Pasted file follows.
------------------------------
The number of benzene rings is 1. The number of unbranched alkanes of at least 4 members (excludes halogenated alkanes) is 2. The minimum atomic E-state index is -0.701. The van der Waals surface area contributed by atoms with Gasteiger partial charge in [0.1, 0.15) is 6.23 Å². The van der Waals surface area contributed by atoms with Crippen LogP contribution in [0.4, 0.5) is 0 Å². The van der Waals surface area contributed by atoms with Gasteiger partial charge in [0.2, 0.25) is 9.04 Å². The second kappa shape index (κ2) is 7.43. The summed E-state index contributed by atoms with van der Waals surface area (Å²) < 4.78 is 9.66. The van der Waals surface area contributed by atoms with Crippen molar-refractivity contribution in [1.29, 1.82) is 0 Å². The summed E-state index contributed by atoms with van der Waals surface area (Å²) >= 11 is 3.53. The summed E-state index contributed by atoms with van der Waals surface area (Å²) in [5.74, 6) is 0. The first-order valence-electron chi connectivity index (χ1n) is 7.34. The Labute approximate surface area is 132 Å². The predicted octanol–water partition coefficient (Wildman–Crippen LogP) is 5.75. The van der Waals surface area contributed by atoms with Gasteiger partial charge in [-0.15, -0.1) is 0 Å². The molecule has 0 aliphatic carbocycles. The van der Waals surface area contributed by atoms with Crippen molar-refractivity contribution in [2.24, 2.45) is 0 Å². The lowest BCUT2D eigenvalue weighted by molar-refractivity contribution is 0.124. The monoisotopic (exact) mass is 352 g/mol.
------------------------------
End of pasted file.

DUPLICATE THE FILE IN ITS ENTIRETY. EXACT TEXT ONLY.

The number of benzene rings is 1. The number of unbranched alkanes of at least 4 members (excludes halogenated alkanes) is 2. The minimum atomic E-state index is -0.701. The van der Waals surface area contributed by atoms with Gasteiger partial charge in [0.1, 0.15) is 6.23 Å². The van der Waals surface area contributed by atoms with Crippen LogP contribution in [0.4, 0.5) is 0 Å². The van der Waals surface area contributed by atoms with Gasteiger partial charge in [0.2, 0.25) is 9.04 Å². The second kappa shape index (κ2) is 7.43. The summed E-state index contributed by atoms with van der Waals surface area (Å²) < 4.78 is 9.66. The van der Waals surface area contributed by atoms with Crippen molar-refractivity contribution in [1.29, 1.82) is 0 Å². The summed E-state index contributed by atoms with van der Waals surface area (Å²) >= 11 is 3.53. The summed E-state index contributed by atoms with van der Waals surface area (Å²) in [5.74, 6) is 0. The first-order valence-electron chi connectivity index (χ1n) is 7.34. The Labute approximate surface area is 132 Å². The predicted octanol–water partition coefficient (Wildman–Crippen LogP) is 5.75. The van der Waals surface area contributed by atoms with Gasteiger partial charge in [-0.15, -0.1) is 0 Å². The molecule has 0 aliphatic carbocycles. The van der Waals surface area contributed by atoms with Crippen molar-refractivity contribution in [2.24, 2.45) is 0 Å². The lowest BCUT2D eigenvalue weighted by molar-refractivity contribution is 0.124. The monoisotopic (exact) mass is 352 g/mol.